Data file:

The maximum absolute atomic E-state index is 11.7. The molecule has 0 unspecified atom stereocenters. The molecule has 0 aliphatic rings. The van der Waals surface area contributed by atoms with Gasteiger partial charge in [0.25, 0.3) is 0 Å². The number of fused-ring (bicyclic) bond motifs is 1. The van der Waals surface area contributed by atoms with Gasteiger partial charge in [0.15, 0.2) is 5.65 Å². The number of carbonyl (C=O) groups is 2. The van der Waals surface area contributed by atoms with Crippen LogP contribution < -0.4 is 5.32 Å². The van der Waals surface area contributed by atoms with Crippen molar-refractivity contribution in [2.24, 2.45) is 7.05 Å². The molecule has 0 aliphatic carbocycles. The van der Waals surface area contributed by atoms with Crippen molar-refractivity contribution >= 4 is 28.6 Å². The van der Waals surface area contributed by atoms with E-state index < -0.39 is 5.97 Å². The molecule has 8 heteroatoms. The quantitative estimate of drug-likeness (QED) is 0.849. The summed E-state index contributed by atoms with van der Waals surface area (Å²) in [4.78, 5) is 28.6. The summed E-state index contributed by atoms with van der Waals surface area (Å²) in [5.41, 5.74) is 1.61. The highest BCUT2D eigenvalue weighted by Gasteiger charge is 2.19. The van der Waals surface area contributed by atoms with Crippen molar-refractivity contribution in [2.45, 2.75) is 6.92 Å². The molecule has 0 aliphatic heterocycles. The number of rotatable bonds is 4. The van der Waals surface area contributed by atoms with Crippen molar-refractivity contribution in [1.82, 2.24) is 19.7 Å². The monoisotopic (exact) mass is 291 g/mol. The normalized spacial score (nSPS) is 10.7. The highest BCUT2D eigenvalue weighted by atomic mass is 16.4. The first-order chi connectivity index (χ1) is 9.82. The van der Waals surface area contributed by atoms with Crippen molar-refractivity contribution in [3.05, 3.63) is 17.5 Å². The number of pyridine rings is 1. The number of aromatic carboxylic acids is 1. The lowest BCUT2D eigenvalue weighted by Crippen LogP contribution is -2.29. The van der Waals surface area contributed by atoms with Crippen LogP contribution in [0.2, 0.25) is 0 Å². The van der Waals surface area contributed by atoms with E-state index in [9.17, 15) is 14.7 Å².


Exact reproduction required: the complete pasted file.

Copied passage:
The maximum absolute atomic E-state index is 11.7. The molecule has 0 unspecified atom stereocenters. The molecule has 0 aliphatic rings. The van der Waals surface area contributed by atoms with Gasteiger partial charge in [0.25, 0.3) is 0 Å². The number of fused-ring (bicyclic) bond motifs is 1. The van der Waals surface area contributed by atoms with Gasteiger partial charge in [0.15, 0.2) is 5.65 Å². The number of carbonyl (C=O) groups is 2. The van der Waals surface area contributed by atoms with Crippen LogP contribution < -0.4 is 5.32 Å². The van der Waals surface area contributed by atoms with Crippen molar-refractivity contribution in [2.24, 2.45) is 7.05 Å². The molecule has 0 aliphatic carbocycles. The van der Waals surface area contributed by atoms with Crippen molar-refractivity contribution >= 4 is 28.6 Å². The van der Waals surface area contributed by atoms with E-state index < -0.39 is 5.97 Å². The molecule has 8 heteroatoms. The quantitative estimate of drug-likeness (QED) is 0.849. The summed E-state index contributed by atoms with van der Waals surface area (Å²) in [4.78, 5) is 28.6. The summed E-state index contributed by atoms with van der Waals surface area (Å²) in [5.41, 5.74) is 1.61. The highest BCUT2D eigenvalue weighted by Gasteiger charge is 2.19. The van der Waals surface area contributed by atoms with Crippen molar-refractivity contribution in [2.45, 2.75) is 6.92 Å². The molecule has 0 aliphatic heterocycles. The number of rotatable bonds is 4. The van der Waals surface area contributed by atoms with Crippen molar-refractivity contribution in [1.82, 2.24) is 19.7 Å². The monoisotopic (exact) mass is 291 g/mol. The normalized spacial score (nSPS) is 10.7. The highest BCUT2D eigenvalue weighted by atomic mass is 16.4. The first-order chi connectivity index (χ1) is 9.82. The van der Waals surface area contributed by atoms with Crippen molar-refractivity contribution in [3.05, 3.63) is 17.5 Å². The number of pyridine rings is 1. The number of aromatic carboxylic acids is 1. The lowest BCUT2D eigenvalue weighted by Crippen LogP contribution is -2.29. The van der Waals surface area contributed by atoms with Crippen LogP contribution in [0.2, 0.25) is 0 Å². The van der Waals surface area contributed by atoms with E-state index in [9.17, 15) is 14.7 Å².